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Lord Haskel: My Lords, I, too, would like to talk about child poverty. In 1996 and 1997, Yvette Cooper, now a Minister, persuaded the Smith Institute to run a series of seminars on work commissioned from the Centre for Longitudinal Studies. I declare an interest as chair then, and indeed now, of the Smith Institute. These longitudinal studies are fascinating. The centre has been interviewing the same people since 1958 and has followed families over generations. The point that Yvette wanted to bring out was that disadvantage was passed on from generation to generation. The presentations by Professor Heather Joshi and Professor John Bynner persuaded me not only of that, but that the seeds of this disadvantage were sown at a very early age, long before children even went to school. The long-term consequences affected children's lives in education, as the noble Lord, Lord Lucas, said, in health, as my noble friend
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Lord Giddens said, and eventually in the labour market. The research showed that the consequences of child poverty were difficult to reverse at a later stage, and that the long-term consequences have a profound effect on our society and economy.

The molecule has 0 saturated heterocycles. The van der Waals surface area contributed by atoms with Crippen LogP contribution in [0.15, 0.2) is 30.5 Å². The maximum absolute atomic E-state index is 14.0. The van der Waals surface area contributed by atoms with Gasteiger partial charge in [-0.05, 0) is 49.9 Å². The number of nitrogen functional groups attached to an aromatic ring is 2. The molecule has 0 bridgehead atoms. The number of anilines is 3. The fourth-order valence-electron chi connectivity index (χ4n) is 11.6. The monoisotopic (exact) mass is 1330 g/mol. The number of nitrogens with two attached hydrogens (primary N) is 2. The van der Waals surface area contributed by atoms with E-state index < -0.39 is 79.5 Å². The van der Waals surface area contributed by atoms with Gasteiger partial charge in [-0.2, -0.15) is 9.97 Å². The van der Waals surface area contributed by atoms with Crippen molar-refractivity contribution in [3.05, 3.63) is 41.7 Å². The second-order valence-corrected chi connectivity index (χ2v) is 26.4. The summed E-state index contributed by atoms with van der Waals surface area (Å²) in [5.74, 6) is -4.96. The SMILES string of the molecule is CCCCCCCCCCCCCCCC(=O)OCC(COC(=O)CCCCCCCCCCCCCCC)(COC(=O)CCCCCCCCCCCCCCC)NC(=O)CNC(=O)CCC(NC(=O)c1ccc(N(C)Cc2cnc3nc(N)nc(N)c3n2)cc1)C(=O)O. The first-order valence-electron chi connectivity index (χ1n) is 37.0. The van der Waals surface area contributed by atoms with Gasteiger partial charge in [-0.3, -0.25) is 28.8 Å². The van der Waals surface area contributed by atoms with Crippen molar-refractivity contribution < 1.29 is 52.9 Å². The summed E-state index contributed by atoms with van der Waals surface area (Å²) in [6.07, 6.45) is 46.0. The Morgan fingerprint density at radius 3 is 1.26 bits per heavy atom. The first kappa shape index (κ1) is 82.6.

The reaction of the new Government was to take this much more seriously than I had dared to hope. My noble friend Lord Giddens reminded us that in March 1999 the Prime Minister said that ours was to be the generation that would end child poverty in Britain, and that he undertook to do it in 20 years. Shortly afterwards, the Chancellor put it like this:
The task is considerable. Nearly one in three children lived in relative income poverty in 1997, compared with one in seven in 1979. That meant that, in 1997, 4.2 million children lived in poverty. The target was to reduce that number by a quarter each five years, but the first target was missed. Of course that is disappointing, but it does not detract one iota from the fact that there are now 800,000 fewer children living in poverty in this country.